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Majority of pupils keen to see gaming included on school curriculum

Image credit: Dan Grytsku | Dreamstime.com

The majority of schoolchildren are keen to see gaming incorporated into the curriculum, a survey has shown, although parents did not express the same levels of enthusiasm.

The survey by gaming peripherals firm HyperX found that 55 per cent of 13 to 18-year olds agree that gaming could be a pathway into a future career. They also wanted schools to support extracurricular gaming activities, such as e-sports championships.

Parents were less keen on this idea, however, with only 25 per cent agreeing it should be a part of school lessons and only 32 per cent saying they would be happy for their child to take part in a school-run e-sports competition.

Some 86 per cent of parents admitted that they engaged in some form of gaming themselves, while 40 per cent saw it as a way into a future career.

The new research comes as the gaming industry is experiencing a record-breaking surge in popularity with many people stuck at home during the Covid-19 pandemic. The UK’s market for video games saw a nearly 30 per cent year-on-year increase in 2020, despite the pandemic causing delays for many anticipated titles and consoles.

“Children understand how vast and exciting the gaming industry is. Our children engage with drama and music at school, why not video gaming?,” said Dr Dieter Declercq, a lecturer in film and media studies at the University of Kent, speaking to the PA News Agency.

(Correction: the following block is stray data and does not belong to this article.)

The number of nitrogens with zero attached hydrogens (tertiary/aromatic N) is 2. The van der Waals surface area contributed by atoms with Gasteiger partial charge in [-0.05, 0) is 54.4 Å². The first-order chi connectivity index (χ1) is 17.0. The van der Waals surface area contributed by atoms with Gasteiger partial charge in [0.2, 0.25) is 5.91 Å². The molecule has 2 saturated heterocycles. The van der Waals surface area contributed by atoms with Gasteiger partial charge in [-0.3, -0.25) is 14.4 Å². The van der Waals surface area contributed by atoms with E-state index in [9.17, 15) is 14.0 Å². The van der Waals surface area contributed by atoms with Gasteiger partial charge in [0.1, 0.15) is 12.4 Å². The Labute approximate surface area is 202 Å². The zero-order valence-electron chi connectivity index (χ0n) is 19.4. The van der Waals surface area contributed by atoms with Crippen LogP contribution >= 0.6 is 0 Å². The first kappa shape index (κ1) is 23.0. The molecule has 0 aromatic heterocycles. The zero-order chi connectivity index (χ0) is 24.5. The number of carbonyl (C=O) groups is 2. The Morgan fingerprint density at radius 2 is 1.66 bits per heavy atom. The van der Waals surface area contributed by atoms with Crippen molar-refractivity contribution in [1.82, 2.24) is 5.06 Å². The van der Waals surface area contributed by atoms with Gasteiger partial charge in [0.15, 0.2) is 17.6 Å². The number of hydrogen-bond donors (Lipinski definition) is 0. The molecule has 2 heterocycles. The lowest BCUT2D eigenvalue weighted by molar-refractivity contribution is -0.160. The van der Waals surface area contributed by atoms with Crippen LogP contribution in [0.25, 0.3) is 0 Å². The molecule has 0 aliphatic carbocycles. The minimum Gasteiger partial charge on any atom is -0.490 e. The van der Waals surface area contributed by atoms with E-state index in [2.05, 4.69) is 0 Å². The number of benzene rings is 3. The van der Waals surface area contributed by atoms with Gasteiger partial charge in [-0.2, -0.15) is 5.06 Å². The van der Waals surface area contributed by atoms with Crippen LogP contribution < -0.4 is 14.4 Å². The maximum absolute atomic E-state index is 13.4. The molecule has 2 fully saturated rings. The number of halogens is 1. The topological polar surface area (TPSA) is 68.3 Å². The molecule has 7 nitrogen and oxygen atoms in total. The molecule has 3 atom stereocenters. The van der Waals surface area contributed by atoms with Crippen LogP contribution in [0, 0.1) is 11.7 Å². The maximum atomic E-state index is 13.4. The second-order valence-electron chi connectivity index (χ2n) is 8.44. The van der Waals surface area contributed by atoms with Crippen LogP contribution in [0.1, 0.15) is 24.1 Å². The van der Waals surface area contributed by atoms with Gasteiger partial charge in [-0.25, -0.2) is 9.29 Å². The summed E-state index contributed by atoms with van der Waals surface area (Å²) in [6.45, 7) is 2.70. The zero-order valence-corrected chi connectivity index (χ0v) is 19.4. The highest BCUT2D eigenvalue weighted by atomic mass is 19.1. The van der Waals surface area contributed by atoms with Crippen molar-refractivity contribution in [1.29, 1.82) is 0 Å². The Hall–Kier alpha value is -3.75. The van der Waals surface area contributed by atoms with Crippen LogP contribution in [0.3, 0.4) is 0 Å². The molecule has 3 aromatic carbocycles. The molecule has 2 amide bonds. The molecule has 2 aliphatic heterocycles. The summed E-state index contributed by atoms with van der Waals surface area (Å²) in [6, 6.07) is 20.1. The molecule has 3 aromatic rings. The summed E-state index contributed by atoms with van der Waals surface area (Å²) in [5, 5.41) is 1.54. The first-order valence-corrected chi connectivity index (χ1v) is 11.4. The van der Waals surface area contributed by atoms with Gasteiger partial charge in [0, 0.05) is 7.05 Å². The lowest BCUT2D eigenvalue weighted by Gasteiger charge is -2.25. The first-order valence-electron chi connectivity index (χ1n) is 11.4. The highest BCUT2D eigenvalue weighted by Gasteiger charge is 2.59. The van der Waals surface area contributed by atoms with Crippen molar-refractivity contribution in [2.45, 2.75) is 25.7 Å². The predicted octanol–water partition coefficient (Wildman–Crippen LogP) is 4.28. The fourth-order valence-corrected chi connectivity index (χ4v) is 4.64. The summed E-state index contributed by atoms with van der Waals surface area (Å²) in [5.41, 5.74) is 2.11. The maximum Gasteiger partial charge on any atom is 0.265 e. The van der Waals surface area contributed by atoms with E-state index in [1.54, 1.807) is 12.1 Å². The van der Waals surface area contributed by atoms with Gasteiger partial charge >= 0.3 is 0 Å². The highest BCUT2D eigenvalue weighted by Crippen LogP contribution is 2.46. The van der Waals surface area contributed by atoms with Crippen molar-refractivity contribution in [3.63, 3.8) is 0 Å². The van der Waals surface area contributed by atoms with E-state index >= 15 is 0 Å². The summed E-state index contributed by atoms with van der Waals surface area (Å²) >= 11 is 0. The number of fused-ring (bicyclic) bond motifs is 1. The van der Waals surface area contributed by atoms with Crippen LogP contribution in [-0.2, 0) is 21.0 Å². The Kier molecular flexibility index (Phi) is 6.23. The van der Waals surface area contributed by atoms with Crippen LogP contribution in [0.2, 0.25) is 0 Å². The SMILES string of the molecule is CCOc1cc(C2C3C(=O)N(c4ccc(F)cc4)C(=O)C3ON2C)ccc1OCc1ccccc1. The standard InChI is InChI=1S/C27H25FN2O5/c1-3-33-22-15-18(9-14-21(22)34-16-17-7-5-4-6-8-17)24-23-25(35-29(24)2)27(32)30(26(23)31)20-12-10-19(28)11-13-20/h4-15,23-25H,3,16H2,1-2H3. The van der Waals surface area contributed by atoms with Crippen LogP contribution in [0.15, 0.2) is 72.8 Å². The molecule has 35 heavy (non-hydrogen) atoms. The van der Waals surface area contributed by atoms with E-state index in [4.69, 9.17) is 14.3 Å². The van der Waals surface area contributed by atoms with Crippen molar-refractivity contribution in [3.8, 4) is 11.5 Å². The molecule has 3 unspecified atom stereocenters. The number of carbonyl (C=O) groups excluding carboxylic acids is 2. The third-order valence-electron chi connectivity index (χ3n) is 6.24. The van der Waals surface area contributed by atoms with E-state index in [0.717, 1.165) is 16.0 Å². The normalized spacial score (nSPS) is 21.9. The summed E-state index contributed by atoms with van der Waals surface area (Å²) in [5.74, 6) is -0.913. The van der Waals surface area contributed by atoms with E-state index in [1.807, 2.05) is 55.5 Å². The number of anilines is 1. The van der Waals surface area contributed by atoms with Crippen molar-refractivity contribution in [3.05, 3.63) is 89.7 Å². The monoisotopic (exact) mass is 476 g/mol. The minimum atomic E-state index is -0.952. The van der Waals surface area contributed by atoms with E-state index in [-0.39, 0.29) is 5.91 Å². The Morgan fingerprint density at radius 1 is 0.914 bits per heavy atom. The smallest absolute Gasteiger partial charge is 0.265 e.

“Our research shows that half of children consider e-sports a real sport and 70 per cent of parents think gaming is a way to improve skills like problem-solving, multi-tasking and decision making.

“There is clearly educational value inherent in modern gaming. On top of this, children actively want to participate in gaming and e-sports – which is not only an opportunity for socialisation, but can act as an introduction to a booming media industry with various exciting career paths such as roles in game design, sound engineering, marketing, voice acting and countless more opportunities. This can only be seen as a positive after a year of lockdown.”

Dayna Sinclair, UK regional manager at HyperX said: “We have seen young people earn millions from gaming in recent years. While not every kid who games will end up as a pro or working in the industry, encouraging children to participate while at school could open up career opportunities later down the line,” she said.

“However, we shouldn’t judge the value of gaming by what job it may help our children land. Gaming is so important to society in 2021. It helps children connect, talk, learn, make friends and compete. We should start seeing gaming in the same ways as we see traditional sports. There will be a select few who make it as professionals or work in the industry, but the majority of people playing just love gaming.”

A previous study from the firm showed that video games have become a vital social tool during the lockdowns as a way for younger people to keep in touch with friends.

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